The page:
Endemic birds
Endemic bird

Chestnut-backed Owlet Glaucidium castanonotum
(Sri Lanka Chestnut-backed Owlet)


Sinhalese - Bassa
Tamil       - Sinna Andai

Chestnut-backed Owlet

This is a very attractive owl, with its dark barred chestnut mantle and wings, black and white radially  barred head, horizontally barred breast which changes to vertical streaking on the abdomen.. The tail is black with seven fine horizontal bands of white. It is the size of the more familiar Scops Owl but has yellow eyes and no ear tufts. It is a rather scarce bird, being confined to the remaining tracts of wet zone forest and their outskirts ascending the wet hills to about 1800 metres. In common with its dry zone counterpart, the Jungle Owlet, it is quite diurnal in its habits, feeding well into the mornings. Due to this reason, though scarce, it can often be observed in suitable habitat. Kitulgala is a particularly good place to observe the species. The bird lives in pairs feeding on insects such as beetles. However when young have to be fed, it catches much larger fare. The call is a far carrying ,kaow,kaow kaow. The threateningsong is a krook krook ascending to a kaow, kaow  and ending in a kao whap, kao whap.

The breeding season is in the early part of the year.  No nests appear to have been found until senior Ceylon Bird Club member Dr T S U de Zylva found a pair nesting in a discarded woodpecker nest hole in a tree about ten metres up, close to Aluvihare, Matale in the Central Province in April 2001. There were two young present. Subsequently a nest was found in February 2006 in a natural cavity in a jak tree high up about 12 metres from ground level at Kitulgala. Ceylon Bird Club chairman Nanda Senanayake was able to carefully measure the eggs and found that these measurements were significantly less than given by Legge (supposedly of this species). The eggs are white in colour. The nests found so far have been located outside but close to forest.  One such nest was in a disused woodpecker nest in a coconut palm.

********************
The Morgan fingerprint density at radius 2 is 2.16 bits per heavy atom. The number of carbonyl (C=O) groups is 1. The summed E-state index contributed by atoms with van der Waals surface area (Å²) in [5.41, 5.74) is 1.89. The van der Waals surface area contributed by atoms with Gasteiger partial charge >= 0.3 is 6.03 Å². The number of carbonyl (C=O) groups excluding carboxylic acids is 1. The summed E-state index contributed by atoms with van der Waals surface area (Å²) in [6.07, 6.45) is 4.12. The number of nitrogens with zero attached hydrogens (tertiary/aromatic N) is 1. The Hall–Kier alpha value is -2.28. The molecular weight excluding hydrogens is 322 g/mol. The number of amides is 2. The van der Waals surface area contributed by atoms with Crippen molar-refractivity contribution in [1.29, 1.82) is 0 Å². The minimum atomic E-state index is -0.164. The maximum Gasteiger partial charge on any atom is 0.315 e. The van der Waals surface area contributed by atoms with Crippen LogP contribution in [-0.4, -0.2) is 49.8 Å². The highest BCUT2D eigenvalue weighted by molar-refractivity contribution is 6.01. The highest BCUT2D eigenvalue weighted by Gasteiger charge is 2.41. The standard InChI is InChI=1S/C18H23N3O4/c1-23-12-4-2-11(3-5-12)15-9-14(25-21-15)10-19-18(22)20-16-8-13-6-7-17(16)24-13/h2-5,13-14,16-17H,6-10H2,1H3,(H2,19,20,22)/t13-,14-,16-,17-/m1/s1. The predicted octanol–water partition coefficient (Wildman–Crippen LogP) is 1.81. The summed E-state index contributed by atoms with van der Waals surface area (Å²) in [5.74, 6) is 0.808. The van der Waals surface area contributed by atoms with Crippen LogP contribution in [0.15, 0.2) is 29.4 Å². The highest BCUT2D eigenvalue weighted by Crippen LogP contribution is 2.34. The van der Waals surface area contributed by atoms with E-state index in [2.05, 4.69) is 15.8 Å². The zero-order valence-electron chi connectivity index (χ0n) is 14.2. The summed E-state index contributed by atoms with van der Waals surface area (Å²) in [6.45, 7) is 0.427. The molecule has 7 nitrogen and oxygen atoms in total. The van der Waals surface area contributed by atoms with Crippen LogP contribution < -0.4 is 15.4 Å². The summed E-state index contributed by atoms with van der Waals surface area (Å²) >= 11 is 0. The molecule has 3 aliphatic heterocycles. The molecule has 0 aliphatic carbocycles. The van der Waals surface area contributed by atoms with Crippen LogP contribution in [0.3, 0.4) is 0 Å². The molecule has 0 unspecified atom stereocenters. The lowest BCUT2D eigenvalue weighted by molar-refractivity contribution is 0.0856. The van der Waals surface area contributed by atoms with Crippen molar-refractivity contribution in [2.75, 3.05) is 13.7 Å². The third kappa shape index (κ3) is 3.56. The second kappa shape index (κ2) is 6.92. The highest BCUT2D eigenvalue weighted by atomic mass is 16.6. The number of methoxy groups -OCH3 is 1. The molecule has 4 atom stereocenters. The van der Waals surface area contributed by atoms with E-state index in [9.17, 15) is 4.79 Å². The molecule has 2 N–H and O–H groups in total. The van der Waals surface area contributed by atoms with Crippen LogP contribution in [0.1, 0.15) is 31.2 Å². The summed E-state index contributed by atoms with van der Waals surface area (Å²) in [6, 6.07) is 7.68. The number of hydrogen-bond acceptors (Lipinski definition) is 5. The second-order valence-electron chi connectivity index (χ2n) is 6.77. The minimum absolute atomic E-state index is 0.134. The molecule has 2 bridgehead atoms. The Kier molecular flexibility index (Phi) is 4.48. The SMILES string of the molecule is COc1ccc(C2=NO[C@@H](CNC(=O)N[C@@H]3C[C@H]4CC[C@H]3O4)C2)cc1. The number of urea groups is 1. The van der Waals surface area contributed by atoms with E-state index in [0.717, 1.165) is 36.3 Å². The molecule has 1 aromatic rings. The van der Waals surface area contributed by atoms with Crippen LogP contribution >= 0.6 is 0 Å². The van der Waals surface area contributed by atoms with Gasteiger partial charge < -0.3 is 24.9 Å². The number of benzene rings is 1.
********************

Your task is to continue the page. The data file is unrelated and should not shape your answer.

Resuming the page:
Both adults feed the young visiting the nest every one and a half hours or so. A pair was observed to feed the young till at least 11.30 in the morning.

Regarding the feeding of the young, Ceylon Bird Club member Uditha Hettige writes in the CBCN March 2009, ‘when an adult arrived with food it perched on a nearby tree and uttered a screech. The chicks then replied in similar fashion, and sometimes peeped out. It is only after sometime that an adult would proceed to the nest hole. They were very cautious around it.’ He further records that young were fed mainly on reptiles and gives the following list of fare brought to the nest, observed by him.
Eight skinks, three geckoes, three  Kangaroo Lizards, a snake of the Aspidura genus, a large green cricket, two cicadas and a nestling bird.

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